I’ve been reading The Four Hour Workweek – recommended, with cautions, by an old friend of mine. Some bits of it resonate more than others, but those bits that do…
For example, the Pareto Rule, or the 80/20 rule. Eighty percent of outputs come from twenty percent of inputs. This goes for profits, for aggravation, and so on.
I’d heard about this back in my economics classes as well, but hadn’t paid much attention to it. But now with the rise of eBooks, there’s a perfect way that the Pareto Rule comes into play.
The Pareto Rule explains sales in the digital marketplace.
A while back, a small publisher was looking for an (unpaid) intern to find new marketplaces to sell eBooks through. I knew this was a bad idea at the time (I didn’t take the position), but really couldn’t explain why. I’ve had this reaction to Smashwords as well – their big shtick is distributing to lots of places at once.
But now I can tell you why I had such a strong reaction to both. The Pareto Rule explains why this point of view is crap.
The Crimson Pact (as well as my own short stories and “So You Want to Make an eBook?“), have all mostly sold through Amazon, secondly through my own store, then Barnes & Noble, and then everyone else. The 80/20 rule is definitely in effect.
There’s nothing inherently wrong with distributing to those other stores – not at all. The question is “How much energy do you really want to put into it?”.
The answer to that damn well better be less than the amount of payout you’re getting back from it. Otherwise you’re totally wasting your time – and in this digital economy, time is the only scarce resource.
Well, yes… I'd agree that there is definitely a point of diminishing returns – specifically, a point at which the meager profits from a particular sales channel are not equal to the investment of time, money, and energy required to make the ebook available there in the first place.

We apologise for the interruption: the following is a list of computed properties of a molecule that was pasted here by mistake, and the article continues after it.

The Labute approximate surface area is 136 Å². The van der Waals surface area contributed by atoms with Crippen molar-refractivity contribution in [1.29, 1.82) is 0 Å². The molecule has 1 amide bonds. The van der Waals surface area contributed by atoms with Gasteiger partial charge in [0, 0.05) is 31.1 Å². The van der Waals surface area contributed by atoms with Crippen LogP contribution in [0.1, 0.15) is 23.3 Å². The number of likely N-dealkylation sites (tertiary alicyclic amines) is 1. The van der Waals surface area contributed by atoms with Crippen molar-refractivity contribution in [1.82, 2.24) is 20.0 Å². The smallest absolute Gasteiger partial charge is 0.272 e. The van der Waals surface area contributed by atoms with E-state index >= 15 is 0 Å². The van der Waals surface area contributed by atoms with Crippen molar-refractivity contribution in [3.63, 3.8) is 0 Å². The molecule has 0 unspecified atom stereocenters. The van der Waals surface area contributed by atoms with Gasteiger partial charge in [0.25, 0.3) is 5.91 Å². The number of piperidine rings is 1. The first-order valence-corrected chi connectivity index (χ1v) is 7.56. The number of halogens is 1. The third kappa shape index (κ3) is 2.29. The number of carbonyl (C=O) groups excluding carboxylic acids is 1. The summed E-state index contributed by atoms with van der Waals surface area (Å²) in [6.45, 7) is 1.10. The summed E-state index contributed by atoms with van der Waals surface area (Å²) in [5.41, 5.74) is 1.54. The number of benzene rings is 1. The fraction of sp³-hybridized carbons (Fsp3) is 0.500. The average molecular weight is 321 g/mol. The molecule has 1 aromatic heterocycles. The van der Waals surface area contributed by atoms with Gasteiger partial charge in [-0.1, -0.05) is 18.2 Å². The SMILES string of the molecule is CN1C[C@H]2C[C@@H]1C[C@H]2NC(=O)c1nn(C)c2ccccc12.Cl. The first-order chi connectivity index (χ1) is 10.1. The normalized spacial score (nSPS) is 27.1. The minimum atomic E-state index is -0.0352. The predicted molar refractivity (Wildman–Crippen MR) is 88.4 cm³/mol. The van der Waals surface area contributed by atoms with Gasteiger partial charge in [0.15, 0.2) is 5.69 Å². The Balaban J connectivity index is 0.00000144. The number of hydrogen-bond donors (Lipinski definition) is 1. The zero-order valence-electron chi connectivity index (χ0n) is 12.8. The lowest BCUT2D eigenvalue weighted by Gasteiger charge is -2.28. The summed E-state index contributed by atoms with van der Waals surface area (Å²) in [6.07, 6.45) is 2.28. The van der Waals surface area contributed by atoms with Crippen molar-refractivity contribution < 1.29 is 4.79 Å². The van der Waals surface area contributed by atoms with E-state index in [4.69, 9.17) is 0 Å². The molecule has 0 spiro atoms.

… but on the other hand, the "investment model" of digital publishing changes the landscape somewhat from a traditional marketplace. As you've pointed out before, once you put an ebook up on an online bookstore, it can generate steady (if small) sales for *years* without any additional effort on your part.
Is the tipping point of diminishing returns higher for the digital publishing marketplace than in others? If so, then where (thinking long term here) might that tipping point of unprofitability lie?
Is putting an eBook on Kobo unprofitable in the long term? I doubt it.
Is putting it on Smashwords unprofitable? Maybe.
Is translating it into German and putting it on Amazon.de a waste of time? Yeah, probably.
I'd say the biggest issue isn't whether or not one has to get into the other stores – but how fast one has to get into them. With the eBook eBook, I was quite keen to make sure my store, Amazon, and B&N were all ready to go. Kobo will happen, as will the iBookstore… but it's much, much lower on my priority list.
Where this factors into something like Smashwords (or any other distributor) is the tradeoff you make with them. Is a 15% take of all channels worth the added exposure of the other channels? I'd argue it's not worth the time and energy to format to their specifications and to give up that degree of control. Others feel differently – but it's something that isn't being logically considered.
Or to put this in non-Smashwords-oriented terms: If your choice is between getting into another tiny eBook market or writing another page on your new story… write the damn story!
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